Historically, we’ve seen a lot of men come to Bumble who believe in women’s empowerment.I’ve heard feedback about passive [men] A few times, but not that much. Of course, our ultimate goal is to ensure our customers have a great experience.

Other areas of focus for you are security and artificial intelligence. What can Bumble users expect to see with this relaunch?

If you think about the advancement of this incredible technology in the dating world, you’ll realize that it’s only as good and secure as the company’s data and security practices. Our customers’ privacy and their trust have always been strong; we have always had high standards for healthy connections.

Over the past 10 years, we’ve developed a lot of artificial intelligence and technology that can truly protect behavior in applications, and we can adjust models to reflect our values ​​and security guidelines. But we want to go one step further. A big part of Bumble’s DNA is advocating for policies that ensure women feel safe, and we want to be at the forefront of advancing technology and cybersecurity policy advocacy.

Bumble has long physically verified its users to ensure that user profiles are not bots or scams, but it does not conduct criminal background checks. Will this change with the help of artificial intelligence?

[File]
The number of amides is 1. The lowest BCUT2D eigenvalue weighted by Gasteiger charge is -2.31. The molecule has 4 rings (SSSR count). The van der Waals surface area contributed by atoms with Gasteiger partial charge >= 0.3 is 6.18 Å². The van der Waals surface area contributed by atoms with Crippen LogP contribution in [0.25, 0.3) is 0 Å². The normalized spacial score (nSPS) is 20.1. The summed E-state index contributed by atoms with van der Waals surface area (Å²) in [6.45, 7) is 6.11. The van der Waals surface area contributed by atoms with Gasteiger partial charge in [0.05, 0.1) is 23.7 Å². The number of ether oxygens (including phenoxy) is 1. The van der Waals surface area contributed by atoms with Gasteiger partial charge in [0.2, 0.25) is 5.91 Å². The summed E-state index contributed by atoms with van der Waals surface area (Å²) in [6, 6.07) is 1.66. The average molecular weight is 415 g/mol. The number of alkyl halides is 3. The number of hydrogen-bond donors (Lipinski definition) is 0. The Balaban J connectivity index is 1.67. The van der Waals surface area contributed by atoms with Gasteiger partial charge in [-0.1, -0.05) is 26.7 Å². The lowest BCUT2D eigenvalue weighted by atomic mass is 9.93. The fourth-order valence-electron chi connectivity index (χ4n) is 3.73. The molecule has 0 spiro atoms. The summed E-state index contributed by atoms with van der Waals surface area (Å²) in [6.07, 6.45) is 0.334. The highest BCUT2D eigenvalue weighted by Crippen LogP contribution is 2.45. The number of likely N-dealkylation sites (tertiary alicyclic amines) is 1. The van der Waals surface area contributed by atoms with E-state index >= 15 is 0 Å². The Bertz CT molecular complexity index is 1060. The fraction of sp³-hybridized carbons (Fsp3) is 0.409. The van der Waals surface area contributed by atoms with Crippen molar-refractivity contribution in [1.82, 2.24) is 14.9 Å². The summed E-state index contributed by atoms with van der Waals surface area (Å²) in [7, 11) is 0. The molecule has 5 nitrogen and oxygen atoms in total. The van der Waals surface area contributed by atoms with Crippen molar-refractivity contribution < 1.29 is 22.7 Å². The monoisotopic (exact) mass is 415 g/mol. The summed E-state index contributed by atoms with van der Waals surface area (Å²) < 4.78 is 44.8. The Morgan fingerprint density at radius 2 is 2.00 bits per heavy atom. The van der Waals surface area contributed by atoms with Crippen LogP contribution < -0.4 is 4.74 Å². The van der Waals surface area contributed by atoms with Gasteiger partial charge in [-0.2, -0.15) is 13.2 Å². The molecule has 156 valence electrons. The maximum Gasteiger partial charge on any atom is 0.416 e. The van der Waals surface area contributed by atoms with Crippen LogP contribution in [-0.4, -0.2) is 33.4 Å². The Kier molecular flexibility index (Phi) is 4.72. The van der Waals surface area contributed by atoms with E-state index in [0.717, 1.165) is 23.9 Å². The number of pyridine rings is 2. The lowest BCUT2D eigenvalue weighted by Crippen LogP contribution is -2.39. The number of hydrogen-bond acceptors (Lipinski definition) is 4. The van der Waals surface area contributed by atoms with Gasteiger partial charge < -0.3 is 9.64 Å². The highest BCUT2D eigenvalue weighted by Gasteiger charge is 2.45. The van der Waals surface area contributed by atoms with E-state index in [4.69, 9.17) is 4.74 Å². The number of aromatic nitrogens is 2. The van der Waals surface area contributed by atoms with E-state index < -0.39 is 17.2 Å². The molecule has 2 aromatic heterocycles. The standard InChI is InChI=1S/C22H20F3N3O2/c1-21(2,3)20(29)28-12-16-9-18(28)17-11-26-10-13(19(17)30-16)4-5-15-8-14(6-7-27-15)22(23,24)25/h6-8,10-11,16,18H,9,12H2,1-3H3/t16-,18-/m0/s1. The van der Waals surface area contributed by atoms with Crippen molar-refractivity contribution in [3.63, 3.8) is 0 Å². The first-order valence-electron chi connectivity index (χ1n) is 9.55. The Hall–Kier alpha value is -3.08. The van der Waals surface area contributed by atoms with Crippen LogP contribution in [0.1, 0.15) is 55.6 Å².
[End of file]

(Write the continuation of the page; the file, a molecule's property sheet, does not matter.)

Background checks are something we are exploring.We will definitely work with different companies [players]. But this is a priority for me. I think this is an important next step for us.

What else should people know about the upcoming update?

This is truly the beginning of a new step in innovation for Bumble. This is the beginning of a new series of experiences. We’re updating the profile experience, we’re updating the visual language of the app, we want to feel more connected to users, and the tone becomes fun and happy. We’re looking to AI to help enhance some of the particularly anxiety-provoking inflection points in people’s lives, like profile creation, which can be really challenging. We really want dating to be fun again – that’s the key.

User fatigue is a lot to overcome. Is there a new user acquisition strategy for the new app?

Bumble has always been good at community-based marketing: hosting events and finding ambassadors who truly want to represent the brand. This has been somewhat disrupted during the pandemic. We’re using this moment leading up to launch to reignite a lot of community-based activity because there are so many people who are excited to reconnect in person, and that’s where it starts.

Bumble is about more than just dating, too. Dating is a big part of it, but we’ve always believed that connection and friendship are needed, so we’re expanding our investment in friendship capabilities because we believe a lot of people want to start hanging out with other people.

Bumble for Friends launched last year. Will we see you spin it off into a separate entity?

We are still collecting customer feedback. I’ve heard passionate cases about both. We’re still exploring this.